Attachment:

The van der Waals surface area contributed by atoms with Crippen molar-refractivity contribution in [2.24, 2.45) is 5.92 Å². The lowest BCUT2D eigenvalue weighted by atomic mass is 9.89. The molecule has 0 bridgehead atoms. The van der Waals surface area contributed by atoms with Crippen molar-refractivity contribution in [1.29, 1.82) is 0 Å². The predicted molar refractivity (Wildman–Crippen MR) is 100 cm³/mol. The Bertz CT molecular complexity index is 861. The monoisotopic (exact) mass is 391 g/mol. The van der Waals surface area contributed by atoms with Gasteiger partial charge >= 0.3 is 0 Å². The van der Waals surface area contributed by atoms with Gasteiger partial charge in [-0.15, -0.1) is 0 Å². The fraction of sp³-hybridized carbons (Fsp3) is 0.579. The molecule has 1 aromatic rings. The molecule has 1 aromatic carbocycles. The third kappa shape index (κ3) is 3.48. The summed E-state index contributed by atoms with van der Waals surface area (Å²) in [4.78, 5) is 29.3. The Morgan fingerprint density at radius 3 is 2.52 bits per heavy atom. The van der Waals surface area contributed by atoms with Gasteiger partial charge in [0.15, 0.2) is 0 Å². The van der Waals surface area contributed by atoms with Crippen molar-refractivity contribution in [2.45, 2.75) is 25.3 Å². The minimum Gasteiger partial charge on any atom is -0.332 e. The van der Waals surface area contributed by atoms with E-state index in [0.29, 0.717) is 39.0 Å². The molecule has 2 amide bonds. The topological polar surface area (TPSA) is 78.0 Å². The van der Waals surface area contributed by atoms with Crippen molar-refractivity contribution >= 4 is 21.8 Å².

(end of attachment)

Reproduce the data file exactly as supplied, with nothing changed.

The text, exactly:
The van der Waals surface area contributed by atoms with Crippen molar-refractivity contribution in [2.24, 2.45) is 5.92 Å². The lowest BCUT2D eigenvalue weighted by atomic mass is 9.89. The molecule has 0 bridgehead atoms. The van der Waals surface area contributed by atoms with Crippen molar-refractivity contribution in [1.29, 1.82) is 0 Å². The predicted molar refractivity (Wildman–Crippen MR) is 100 cm³/mol. The Bertz CT molecular complexity index is 861. The monoisotopic (exact) mass is 391 g/mol. The van der Waals surface area contributed by atoms with Gasteiger partial charge >= 0.3 is 0 Å². The van der Waals surface area contributed by atoms with Gasteiger partial charge in [-0.15, -0.1) is 0 Å². The fraction of sp³-hybridized carbons (Fsp3) is 0.579. The molecule has 1 aromatic rings. The molecule has 1 aromatic carbocycles. The third kappa shape index (κ3) is 3.48. The summed E-state index contributed by atoms with van der Waals surface area (Å²) in [4.78, 5) is 29.3. The Morgan fingerprint density at radius 3 is 2.52 bits per heavy atom. The van der Waals surface area contributed by atoms with Gasteiger partial charge in [0.15, 0.2) is 0 Å². The van der Waals surface area contributed by atoms with Crippen molar-refractivity contribution in [2.45, 2.75) is 25.3 Å². The minimum Gasteiger partial charge on any atom is -0.332 e. The van der Waals surface area contributed by atoms with E-state index in [0.29, 0.717) is 39.0 Å². The molecule has 2 amide bonds. The topological polar surface area (TPSA) is 78.0 Å². The van der Waals surface area contributed by atoms with Crippen molar-refractivity contribution >= 4 is 21.8 Å².